Mexican culture permeates every aspect of 3 Margaritas, from its namesake cocktail and south-of-the-border fare to a colorful interior packed with festive touches. Scarlet hues smolder on walls like fire-engulfed strawberry orchards, working in aesthetic harmony with vibrant wooden chairs, each carved with an intricate bird or flower. Servers weave between these chairs to dole out menu items prepared with just as much exotic flair, including pizza mexicana—an entree that swaps crusts for flour tortillas packed with shrimp, chicken, and steak—and signature fruity margaritas.
Authentic Mexican dishes slathered in salsa and mole sauce send up savory wisps of steam from atop Mi Lupita’s casual wooden tabletops. In the kitchen, chefs stuff tortillas with chicken, shrimp, and steak as well as more inventive ingredients such as cactus and mixologists swirl together 60-ounce margaritas behind a bar.
In the kitchens of La Cantina, sister restaurant to Amigos Cantina in Kirkwood, chef Robert Trevino whips up edible masterpieces. The menu includes authentic Mexican empanadas, fajitas, and tortas, inspired by culinary skills inherited from his mother and deep roots in Monte Morelos, Mexico and San Antonio, Texas. Guests dine under a canopy of Mexican tricolor flags, surrounded by dark-varnished wood on the ground floor, or climb the stairs to the balcony for meals of carnitas and pollo monterrey sided with frosty hand-shaken margaritas on their Margarita Monday.
Flowing steadily from a fountain, or la fuente in Spanish, water represents luck, promises, hopes, and dreams. For the past decade or so, Las Fuentes restaurant has certainly fulfilled the virtue of its name, as the family-owned eatery has expanded to three locations across St. Louis. At each spot, chefs prepare authentic Mexican feasts fit for meat eaters, seafood lovers, and vegetarians alike. Soft corn and flour tortillas envelop succulent meats, such as al pastor, shrimp, and shredded beef. Cast-iron skillets sizzle with fresh fajita vegetables and a bounty of seafood, including scallops and tilapia. Vegetarians, meanwhile, can enjoy tostadas, chalupas, and quesadillas chock-full of beans and cheese. As patrons chow down, they can also enjoy the day?s event, such as karaoke or a live mariachi band, or order from the new bar at the Arnold location.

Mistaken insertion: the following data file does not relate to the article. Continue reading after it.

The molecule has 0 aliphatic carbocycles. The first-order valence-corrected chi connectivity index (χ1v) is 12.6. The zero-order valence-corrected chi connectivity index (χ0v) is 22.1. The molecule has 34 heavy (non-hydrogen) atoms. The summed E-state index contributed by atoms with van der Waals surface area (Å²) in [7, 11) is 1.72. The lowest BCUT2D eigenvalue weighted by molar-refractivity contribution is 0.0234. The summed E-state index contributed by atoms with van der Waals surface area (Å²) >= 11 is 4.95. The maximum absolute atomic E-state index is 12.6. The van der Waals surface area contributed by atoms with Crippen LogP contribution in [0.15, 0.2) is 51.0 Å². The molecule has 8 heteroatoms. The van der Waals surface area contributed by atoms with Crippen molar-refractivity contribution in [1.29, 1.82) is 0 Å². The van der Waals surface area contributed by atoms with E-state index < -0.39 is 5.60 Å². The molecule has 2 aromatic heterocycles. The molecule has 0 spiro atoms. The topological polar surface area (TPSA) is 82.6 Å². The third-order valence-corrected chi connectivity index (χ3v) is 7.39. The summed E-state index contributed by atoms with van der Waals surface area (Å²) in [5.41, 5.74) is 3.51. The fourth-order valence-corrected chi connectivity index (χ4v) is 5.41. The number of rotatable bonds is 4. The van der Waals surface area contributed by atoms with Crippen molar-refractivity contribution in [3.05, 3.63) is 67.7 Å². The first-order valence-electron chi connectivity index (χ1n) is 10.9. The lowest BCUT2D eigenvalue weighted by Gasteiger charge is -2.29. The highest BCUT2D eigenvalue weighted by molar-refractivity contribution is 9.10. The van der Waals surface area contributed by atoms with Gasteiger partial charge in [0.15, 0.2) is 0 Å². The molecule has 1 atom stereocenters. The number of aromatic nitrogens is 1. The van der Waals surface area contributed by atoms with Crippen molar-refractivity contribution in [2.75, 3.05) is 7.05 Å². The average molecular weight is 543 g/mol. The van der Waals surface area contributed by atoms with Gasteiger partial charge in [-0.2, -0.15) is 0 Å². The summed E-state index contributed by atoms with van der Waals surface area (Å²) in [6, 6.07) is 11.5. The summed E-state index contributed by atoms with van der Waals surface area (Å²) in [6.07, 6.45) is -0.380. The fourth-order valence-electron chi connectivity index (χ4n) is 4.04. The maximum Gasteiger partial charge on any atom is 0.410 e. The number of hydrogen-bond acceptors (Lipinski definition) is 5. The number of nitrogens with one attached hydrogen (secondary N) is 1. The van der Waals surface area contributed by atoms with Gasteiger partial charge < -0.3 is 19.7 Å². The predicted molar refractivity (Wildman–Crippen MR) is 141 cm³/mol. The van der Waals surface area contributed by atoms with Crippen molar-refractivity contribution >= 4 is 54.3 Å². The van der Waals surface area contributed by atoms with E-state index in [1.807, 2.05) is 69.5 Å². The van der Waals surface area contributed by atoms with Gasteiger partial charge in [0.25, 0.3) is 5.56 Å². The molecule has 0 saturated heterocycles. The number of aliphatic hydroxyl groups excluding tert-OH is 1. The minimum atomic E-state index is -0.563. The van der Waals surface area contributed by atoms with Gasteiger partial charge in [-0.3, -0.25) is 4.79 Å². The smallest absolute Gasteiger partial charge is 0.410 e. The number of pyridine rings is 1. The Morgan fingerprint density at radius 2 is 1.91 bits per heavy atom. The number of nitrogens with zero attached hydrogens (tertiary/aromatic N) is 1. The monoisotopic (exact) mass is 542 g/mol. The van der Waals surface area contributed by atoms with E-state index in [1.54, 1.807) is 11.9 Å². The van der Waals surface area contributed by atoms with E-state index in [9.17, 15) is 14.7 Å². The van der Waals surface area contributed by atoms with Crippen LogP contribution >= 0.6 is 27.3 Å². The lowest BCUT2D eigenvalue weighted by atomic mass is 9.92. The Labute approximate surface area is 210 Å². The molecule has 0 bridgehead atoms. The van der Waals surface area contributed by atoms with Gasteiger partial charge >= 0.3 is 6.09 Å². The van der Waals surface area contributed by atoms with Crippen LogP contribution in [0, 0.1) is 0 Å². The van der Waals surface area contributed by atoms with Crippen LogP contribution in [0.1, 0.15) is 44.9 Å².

Though the Midwest isn?t the most obvious locale for modern latin fusion cuisine, Flaco?s Cocina?from patio to downstairs lounge?proves that dishes can still taste authentic in the middle of the country. Everything about the restaurant exudes a latin ambiance, from the giant fish mosaics, painted beach scenes and live music of El Paraiso Lounge to the bright blue walls and red chairs that play calypso music each time a diner stands up. Amid the vibrant dining room, downstairs lounge, and airy patio, guests dig into fajitas, tacos, and quesadillas that teem with seafood, spices, and citrus touches. To complement the spicy eats, margaritas douse tongues with a choice of handpicked tequilas?such as Don Julio Silver, Patron Silver, and Cabo Wabo?which guests can also enjoy at the full bar in the newly opened downstairs El Paraiso Lounge. Sleek hardwood floors run throughout, supporting a stage that plays home to an eclectic lineup of live music. The downstairs area also hosts special events, private parties, holiday celebrations, and salsa lessons on its spacious dance floor. Live music and DJs are an extra fee.
At El Paisano, it?s not uncommon to spot a baby in a giant sombrero or a mariachi serenading a diner with a tiny trumpet. This lively Mexican eatery bustles with color and energy from morning until nightfall?particularly on the second and fourth Wednesdays of the month, when it plays host to live mariachi performances. Attentive servers bustle about the bright dining room, toting complimentary chips and salsa and giant frozen margaritas. Colorful hanging lights illuminate the festive tablecloths and Mexican murals that stretch across the walls.
Meanwhile, in the kitchen, seasoned chefs fold meats and seafood into authentic Mexican specialties?from cheesy chicken chilaquiles to creamy lobster enchiladas. To craft their specialty parrillada dish, they sizzle Spanish-style sausage, grilled steak, chicken breast, and bacon-wrapped jumbo shrimp on a crackling skillet. For dessert, the chefs eschew lackluster meal enders such as cheesecake bought from the store or plastic crumpets borrowed from a child?s tea set in favor of flan, tres leches cake, and other authentically prepared regional specialties.